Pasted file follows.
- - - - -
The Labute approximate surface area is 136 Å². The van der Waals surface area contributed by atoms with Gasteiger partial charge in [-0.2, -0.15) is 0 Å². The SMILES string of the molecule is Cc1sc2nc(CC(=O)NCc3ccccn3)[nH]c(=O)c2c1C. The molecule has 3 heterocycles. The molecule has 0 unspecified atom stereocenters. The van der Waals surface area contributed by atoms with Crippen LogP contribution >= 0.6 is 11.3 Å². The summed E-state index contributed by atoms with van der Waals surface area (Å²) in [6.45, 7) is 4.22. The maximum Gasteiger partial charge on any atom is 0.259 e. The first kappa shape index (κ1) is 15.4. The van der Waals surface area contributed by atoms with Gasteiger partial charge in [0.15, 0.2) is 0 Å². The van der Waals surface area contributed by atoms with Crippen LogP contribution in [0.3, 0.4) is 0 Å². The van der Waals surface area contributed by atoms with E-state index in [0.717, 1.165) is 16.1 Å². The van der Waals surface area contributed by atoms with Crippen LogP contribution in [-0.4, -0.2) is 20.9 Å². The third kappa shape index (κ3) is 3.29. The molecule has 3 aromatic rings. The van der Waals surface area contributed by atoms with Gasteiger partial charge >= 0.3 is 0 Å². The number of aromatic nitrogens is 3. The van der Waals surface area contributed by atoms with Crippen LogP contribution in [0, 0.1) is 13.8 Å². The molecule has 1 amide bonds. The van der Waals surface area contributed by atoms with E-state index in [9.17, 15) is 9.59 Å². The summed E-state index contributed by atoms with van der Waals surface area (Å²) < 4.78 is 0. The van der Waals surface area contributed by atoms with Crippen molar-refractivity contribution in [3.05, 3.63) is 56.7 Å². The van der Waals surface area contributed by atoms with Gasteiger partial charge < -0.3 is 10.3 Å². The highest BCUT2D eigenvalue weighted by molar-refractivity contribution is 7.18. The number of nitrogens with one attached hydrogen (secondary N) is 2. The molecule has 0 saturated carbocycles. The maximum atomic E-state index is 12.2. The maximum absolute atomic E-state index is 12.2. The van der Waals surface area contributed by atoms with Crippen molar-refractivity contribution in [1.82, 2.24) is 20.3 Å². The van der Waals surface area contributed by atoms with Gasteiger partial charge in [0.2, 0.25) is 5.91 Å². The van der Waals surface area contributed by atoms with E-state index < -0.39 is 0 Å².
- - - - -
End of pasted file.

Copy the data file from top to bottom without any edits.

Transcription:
The Labute approximate surface area is 136 Å². The van der Waals surface area contributed by atoms with Gasteiger partial charge in [-0.2, -0.15) is 0 Å². The SMILES string of the molecule is Cc1sc2nc(CC(=O)NCc3ccccn3)[nH]c(=O)c2c1C. The molecule has 3 heterocycles. The molecule has 0 unspecified atom stereocenters. The van der Waals surface area contributed by atoms with Crippen LogP contribution >= 0.6 is 11.3 Å². The summed E-state index contributed by atoms with van der Waals surface area (Å²) in [6.45, 7) is 4.22. The maximum Gasteiger partial charge on any atom is 0.259 e. The first kappa shape index (κ1) is 15.4. The van der Waals surface area contributed by atoms with Gasteiger partial charge in [0.15, 0.2) is 0 Å². The van der Waals surface area contributed by atoms with Crippen LogP contribution in [0.3, 0.4) is 0 Å². The van der Waals surface area contributed by atoms with E-state index in [0.717, 1.165) is 16.1 Å². The van der Waals surface area contributed by atoms with Crippen LogP contribution in [-0.4, -0.2) is 20.9 Å². The third kappa shape index (κ3) is 3.29. The molecule has 3 aromatic rings. The van der Waals surface area contributed by atoms with Gasteiger partial charge >= 0.3 is 0 Å². The number of aromatic nitrogens is 3. The van der Waals surface area contributed by atoms with Crippen LogP contribution in [0, 0.1) is 13.8 Å². The molecule has 1 amide bonds. The van der Waals surface area contributed by atoms with E-state index in [9.17, 15) is 9.59 Å². The summed E-state index contributed by atoms with van der Waals surface area (Å²) < 4.78 is 0. The van der Waals surface area contributed by atoms with Crippen molar-refractivity contribution in [3.05, 3.63) is 56.7 Å². The van der Waals surface area contributed by atoms with Gasteiger partial charge < -0.3 is 10.3 Å². The highest BCUT2D eigenvalue weighted by molar-refractivity contribution is 7.18. The number of nitrogens with one attached hydrogen (secondary N) is 2. The molecule has 0 saturated carbocycles. The maximum atomic E-state index is 12.2. The maximum absolute atomic E-state index is 12.2. The van der Waals surface area contributed by atoms with Crippen molar-refractivity contribution in [1.82, 2.24) is 20.3 Å². The van der Waals surface area contributed by atoms with Gasteiger partial charge in [0.2, 0.25) is 5.91 Å². The van der Waals surface area contributed by atoms with E-state index < -0.39 is 0 Å².